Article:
One solution suggested by both the Boston Foundation and Governor Patrick is to put the whole system under the authority of the Board and Commission of Higher Education, which could create universal standards for all classes and make sure funds are distributed in an equitable way to individual schools based on need and performance. (Currently, state legislators send money to individual community colleges rather than funding the system as a whole.) The colleges certainly don’t need to be carbon copies of one another — experimentation should be encouraged — but we should have a system that works like it’s actually a system.
These suggestions — surprise — were met with little enthusiasm. “There are very few individuals that believe that [the Boston Foundation report] is a credible report,” says Mary Fifield, the president of Bunker Hill Community College. In a Globe op-ed, Max Page, vice president of the Public Higher Education Network of Massachusetts, an advocacy group composed of students, faculty, and staff, wrote that the Patrick proposal “would tilt the scale [toward] making community colleges little more than publicly funded workforce-training centers for private business.”
The real problem, these folks insist, is that community colleges have for years been underfunded, disrespected, and ignored like a leper at a wedding. And you know what? That’s true. But that may be due partly to the fact that they all act independently of one another, fighting individually for scraps. Patrick, though, has promised an extra $10 million in funding, and has asked for another $10 million from businesses, if the reform moves forward. (Educators, as you might guess, support the new funding.) As for Page’s concern that the colleges could wind up as merely finishing schools for the local employment base, there’s nothing to prevent a community college system from preparing some students for the workforce, and others for a four-year college. In fact, it’s already being done.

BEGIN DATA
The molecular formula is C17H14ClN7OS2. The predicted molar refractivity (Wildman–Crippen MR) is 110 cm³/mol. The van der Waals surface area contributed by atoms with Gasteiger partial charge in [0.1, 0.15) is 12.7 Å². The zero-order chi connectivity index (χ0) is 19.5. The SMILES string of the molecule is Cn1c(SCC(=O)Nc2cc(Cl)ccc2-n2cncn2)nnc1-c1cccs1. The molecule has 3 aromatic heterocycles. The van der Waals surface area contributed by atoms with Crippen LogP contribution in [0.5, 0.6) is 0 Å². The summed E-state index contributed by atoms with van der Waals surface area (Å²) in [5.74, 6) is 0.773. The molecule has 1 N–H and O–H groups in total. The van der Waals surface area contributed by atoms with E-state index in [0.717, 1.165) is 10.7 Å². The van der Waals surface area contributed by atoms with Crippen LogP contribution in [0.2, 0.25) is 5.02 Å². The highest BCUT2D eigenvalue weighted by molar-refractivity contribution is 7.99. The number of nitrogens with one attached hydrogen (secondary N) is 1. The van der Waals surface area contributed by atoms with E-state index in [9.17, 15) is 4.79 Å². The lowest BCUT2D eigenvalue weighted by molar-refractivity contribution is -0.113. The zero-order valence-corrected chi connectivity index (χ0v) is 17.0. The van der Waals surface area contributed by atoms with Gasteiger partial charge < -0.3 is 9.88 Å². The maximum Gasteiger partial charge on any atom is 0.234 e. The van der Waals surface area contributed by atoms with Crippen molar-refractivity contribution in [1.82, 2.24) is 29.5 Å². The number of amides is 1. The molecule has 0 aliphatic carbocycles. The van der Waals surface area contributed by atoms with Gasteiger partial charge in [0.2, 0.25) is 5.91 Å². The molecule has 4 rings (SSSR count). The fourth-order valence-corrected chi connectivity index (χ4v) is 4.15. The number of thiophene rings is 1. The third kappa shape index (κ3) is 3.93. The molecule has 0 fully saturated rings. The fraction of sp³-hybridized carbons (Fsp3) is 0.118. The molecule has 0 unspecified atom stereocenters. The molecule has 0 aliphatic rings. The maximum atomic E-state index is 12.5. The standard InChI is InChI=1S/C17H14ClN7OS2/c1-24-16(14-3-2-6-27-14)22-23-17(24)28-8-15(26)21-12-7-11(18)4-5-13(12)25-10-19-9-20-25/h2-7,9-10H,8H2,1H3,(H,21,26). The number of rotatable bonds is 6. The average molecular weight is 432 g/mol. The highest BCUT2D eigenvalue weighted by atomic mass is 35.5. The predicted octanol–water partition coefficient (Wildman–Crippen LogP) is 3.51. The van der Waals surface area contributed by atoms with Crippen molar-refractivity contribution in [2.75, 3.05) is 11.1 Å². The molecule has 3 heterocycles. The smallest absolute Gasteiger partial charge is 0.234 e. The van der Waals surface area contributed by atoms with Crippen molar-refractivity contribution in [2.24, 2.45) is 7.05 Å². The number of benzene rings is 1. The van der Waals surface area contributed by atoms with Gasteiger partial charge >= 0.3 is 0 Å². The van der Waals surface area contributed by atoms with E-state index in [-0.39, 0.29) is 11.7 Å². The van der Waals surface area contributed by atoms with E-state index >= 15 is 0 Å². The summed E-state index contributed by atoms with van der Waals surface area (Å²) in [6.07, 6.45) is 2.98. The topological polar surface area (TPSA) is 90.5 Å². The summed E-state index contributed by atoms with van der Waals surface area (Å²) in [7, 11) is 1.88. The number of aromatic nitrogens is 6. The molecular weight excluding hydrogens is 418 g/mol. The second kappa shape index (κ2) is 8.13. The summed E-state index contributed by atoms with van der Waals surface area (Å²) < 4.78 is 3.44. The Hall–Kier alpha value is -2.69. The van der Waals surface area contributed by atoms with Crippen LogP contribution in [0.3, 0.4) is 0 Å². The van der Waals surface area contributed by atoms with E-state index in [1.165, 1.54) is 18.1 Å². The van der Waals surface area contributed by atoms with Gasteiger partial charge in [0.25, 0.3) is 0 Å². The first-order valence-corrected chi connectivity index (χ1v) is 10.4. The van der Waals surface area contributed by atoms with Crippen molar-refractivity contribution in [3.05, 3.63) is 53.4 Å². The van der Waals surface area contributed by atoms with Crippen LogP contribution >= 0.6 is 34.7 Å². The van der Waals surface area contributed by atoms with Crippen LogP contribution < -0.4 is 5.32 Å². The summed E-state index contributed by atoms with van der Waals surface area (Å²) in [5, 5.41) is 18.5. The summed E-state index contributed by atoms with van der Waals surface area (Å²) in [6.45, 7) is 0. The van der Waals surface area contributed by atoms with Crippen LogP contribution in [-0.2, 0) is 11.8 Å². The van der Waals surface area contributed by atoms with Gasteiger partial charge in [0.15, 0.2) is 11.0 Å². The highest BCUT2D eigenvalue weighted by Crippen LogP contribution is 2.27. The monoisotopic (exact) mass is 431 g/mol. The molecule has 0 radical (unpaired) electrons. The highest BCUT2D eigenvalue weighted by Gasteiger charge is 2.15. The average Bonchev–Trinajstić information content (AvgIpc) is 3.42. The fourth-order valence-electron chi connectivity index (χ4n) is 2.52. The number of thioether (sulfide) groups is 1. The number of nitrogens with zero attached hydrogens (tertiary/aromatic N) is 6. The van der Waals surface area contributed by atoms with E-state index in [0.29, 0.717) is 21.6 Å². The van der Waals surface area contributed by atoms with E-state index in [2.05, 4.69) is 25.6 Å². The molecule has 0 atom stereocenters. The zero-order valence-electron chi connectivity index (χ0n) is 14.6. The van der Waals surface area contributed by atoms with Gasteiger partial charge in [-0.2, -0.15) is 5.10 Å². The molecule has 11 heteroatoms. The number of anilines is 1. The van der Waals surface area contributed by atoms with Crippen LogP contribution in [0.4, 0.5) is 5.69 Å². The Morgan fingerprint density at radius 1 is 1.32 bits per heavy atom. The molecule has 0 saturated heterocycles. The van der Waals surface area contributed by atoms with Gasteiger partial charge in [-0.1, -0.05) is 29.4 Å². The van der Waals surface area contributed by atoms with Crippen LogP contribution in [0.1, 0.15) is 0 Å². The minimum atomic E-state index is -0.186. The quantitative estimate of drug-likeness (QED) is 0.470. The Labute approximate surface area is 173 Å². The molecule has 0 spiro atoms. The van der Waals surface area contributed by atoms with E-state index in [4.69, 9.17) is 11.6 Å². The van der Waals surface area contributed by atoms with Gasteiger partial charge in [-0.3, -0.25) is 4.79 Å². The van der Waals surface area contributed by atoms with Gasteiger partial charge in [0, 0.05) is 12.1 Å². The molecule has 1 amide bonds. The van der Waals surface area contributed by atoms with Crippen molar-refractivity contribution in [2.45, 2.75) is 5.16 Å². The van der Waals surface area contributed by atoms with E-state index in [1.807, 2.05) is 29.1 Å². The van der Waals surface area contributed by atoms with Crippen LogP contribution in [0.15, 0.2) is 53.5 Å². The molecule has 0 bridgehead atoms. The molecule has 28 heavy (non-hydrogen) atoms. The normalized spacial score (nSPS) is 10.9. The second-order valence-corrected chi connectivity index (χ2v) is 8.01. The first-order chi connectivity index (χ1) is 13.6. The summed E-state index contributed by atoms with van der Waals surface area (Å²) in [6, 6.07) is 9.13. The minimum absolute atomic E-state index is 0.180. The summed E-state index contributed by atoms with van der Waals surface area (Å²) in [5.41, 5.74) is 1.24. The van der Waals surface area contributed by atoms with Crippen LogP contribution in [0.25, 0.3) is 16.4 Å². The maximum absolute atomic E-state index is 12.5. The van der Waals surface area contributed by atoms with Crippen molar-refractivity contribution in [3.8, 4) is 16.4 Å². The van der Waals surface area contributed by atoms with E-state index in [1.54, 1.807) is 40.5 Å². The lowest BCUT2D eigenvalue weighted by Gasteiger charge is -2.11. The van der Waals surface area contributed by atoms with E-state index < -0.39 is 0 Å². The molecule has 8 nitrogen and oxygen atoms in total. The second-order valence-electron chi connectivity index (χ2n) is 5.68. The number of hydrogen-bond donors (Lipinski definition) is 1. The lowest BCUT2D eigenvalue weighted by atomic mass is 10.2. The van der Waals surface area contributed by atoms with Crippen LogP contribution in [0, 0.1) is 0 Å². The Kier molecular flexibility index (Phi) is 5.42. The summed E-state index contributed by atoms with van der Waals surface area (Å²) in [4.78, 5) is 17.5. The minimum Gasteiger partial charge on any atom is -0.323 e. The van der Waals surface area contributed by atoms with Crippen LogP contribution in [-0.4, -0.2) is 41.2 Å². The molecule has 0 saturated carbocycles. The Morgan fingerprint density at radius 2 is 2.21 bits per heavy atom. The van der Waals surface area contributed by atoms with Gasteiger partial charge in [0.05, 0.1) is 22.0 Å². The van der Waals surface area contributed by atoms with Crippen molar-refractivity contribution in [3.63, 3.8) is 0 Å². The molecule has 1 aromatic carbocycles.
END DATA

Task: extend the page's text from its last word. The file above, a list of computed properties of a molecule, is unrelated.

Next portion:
Want an example of a system that gets it right? Take a look at North Carolina. In 2010 Obama gave a speech at Forsyth Technical Community College in Winston-Salem, praising the school for training workers for a new Caterpillar manufacturing plant. Forsyth Tech, though, serves multiple groups: It provides remedial help for many students not ready for collegiate work; prepares some to work as precision welders at Caterpillar; and educates others so they can transfer to first-rate public colleges like UNC Chapel Hill. North Carolina community colleges are also substantially cheaper — tuition and fees for a year are less than half Massachusetts’ rate of $4,000 to $5,500. And though each college has a board of trustees, it still ultimately reports to the state’s central office. In other words: The colleges can serve their local population with targeted programs, but they’re not operating as independent kingdoms.
That’s the true reason community college leaders and lawmakers in Massachusetts are pushing back: They’re going to lose power. Legislators would no longer be able to tweak the state budgets to bring home extra pork. And community colleges would have to report to a higher entity — one that’s not promising mass centralization but simply standardized classes, smarter funding, and oversight of the colleges. When I asked Fifield, the president of Bunker Hill, about her reluctance to embrace reform, she gave an unintentionally insightful answer: “I think it might be viewed as unwieldy,” she said, “and there are people that would lose power and that don’t want to lose power.”
I think Fifield is probably right. There are people who don’t want to lose influence. Like her, for example. And the state legislators. But it shouldn’t be about maintaining old systems of control: It should be about making sure that students, however old they might be, get the kind of education that helps them find jobs. Or, as President Obama said in his State of the Union address: “It is time to turn our unemployment system into a re-employment system that puts people to work.”